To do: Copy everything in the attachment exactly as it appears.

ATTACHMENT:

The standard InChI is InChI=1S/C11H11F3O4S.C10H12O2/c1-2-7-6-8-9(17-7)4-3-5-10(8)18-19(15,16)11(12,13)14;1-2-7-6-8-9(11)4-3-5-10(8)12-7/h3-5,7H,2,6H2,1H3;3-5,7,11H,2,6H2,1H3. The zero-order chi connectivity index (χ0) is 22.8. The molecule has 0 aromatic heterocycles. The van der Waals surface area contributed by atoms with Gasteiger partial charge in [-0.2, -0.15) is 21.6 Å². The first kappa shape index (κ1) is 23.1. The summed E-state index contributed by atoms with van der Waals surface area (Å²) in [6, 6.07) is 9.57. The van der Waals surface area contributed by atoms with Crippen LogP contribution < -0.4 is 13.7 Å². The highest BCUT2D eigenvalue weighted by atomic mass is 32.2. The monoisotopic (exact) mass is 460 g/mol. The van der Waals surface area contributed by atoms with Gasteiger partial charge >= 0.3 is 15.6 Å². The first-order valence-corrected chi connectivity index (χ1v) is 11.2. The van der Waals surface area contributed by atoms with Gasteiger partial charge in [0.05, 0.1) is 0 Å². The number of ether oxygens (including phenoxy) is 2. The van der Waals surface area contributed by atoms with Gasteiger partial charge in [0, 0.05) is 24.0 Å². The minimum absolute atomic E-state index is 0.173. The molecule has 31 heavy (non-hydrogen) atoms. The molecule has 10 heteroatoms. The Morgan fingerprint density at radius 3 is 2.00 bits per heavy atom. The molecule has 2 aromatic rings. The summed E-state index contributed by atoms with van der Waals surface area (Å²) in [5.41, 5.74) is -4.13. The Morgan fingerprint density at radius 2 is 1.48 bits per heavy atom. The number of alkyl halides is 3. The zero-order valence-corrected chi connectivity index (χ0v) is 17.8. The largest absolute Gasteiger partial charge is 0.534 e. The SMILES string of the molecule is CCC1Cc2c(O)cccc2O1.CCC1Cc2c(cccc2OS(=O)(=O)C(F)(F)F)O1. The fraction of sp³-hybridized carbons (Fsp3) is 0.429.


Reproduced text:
The standard InChI is InChI=1S/C11H11F3O4S.C10H12O2/c1-2-7-6-8-9(17-7)4-3-5-10(8)18-19(15,16)11(12,13)14;1-2-7-6-8-9(11)4-3-5-10(8)12-7/h3-5,7H,2,6H2,1H3;3-5,7,11H,2,6H2,1H3. The zero-order chi connectivity index (χ0) is 22.8. The molecule has 0 aromatic heterocycles. The van der Waals surface area contributed by atoms with Gasteiger partial charge in [-0.2, -0.15) is 21.6 Å². The first kappa shape index (κ1) is 23.1. The summed E-state index contributed by atoms with van der Waals surface area (Å²) in [6, 6.07) is 9.57. The van der Waals surface area contributed by atoms with Crippen LogP contribution < -0.4 is 13.7 Å². The highest BCUT2D eigenvalue weighted by atomic mass is 32.2. The monoisotopic (exact) mass is 460 g/mol. The van der Waals surface area contributed by atoms with Gasteiger partial charge >= 0.3 is 15.6 Å². The first-order valence-corrected chi connectivity index (χ1v) is 11.2. The van der Waals surface area contributed by atoms with Gasteiger partial charge in [0.05, 0.1) is 0 Å². The number of ether oxygens (including phenoxy) is 2. The van der Waals surface area contributed by atoms with Gasteiger partial charge in [0, 0.05) is 24.0 Å². The minimum absolute atomic E-state index is 0.173. The molecule has 31 heavy (non-hydrogen) atoms. The molecule has 10 heteroatoms. The Morgan fingerprint density at radius 3 is 2.00 bits per heavy atom. The molecule has 2 aromatic rings. The summed E-state index contributed by atoms with van der Waals surface area (Å²) in [5.41, 5.74) is -4.13. The Morgan fingerprint density at radius 2 is 1.48 bits per heavy atom. The number of alkyl halides is 3. The zero-order valence-corrected chi connectivity index (χ0v) is 17.8. The largest absolute Gasteiger partial charge is 0.534 e. The SMILES string of the molecule is CCC1Cc2c(O)cccc2O1.CCC1Cc2c(cccc2OS(=O)(=O)C(F)(F)F)O1. The fraction of sp³-hybridized carbons (Fsp3) is 0.429.